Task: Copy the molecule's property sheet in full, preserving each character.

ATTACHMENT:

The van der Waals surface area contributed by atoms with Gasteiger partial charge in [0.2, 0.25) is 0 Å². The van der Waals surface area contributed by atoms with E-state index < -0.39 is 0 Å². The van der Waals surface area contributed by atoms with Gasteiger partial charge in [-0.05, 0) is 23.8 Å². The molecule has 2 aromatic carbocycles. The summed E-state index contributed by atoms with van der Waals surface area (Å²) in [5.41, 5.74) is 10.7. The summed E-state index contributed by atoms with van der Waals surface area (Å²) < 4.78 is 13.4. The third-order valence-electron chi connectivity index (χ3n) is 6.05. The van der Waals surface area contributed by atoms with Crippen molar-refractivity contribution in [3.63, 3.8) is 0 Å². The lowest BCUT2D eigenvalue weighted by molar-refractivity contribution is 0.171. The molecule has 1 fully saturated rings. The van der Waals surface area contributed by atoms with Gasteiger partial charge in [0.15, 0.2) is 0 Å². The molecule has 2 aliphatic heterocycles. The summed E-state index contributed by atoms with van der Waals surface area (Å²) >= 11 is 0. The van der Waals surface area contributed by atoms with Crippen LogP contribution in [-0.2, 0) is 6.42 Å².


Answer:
The van der Waals surface area contributed by atoms with Gasteiger partial charge in [0.2, 0.25) is 0 Å². The van der Waals surface area contributed by atoms with E-state index < -0.39 is 0 Å². The van der Waals surface area contributed by atoms with Gasteiger partial charge in [-0.05, 0) is 23.8 Å². The molecule has 2 aromatic carbocycles. The summed E-state index contributed by atoms with van der Waals surface area (Å²) in [5.41, 5.74) is 10.7. The summed E-state index contributed by atoms with van der Waals surface area (Å²) < 4.78 is 13.4. The third-order valence-electron chi connectivity index (χ3n) is 6.05. The van der Waals surface area contributed by atoms with Crippen molar-refractivity contribution in [3.63, 3.8) is 0 Å². The lowest BCUT2D eigenvalue weighted by molar-refractivity contribution is 0.171. The molecule has 1 fully saturated rings. The van der Waals surface area contributed by atoms with Gasteiger partial charge in [0.15, 0.2) is 0 Å². The molecule has 2 aliphatic heterocycles. The summed E-state index contributed by atoms with van der Waals surface area (Å²) >= 11 is 0. The van der Waals surface area contributed by atoms with Crippen LogP contribution in [-0.2, 0) is 6.42 Å².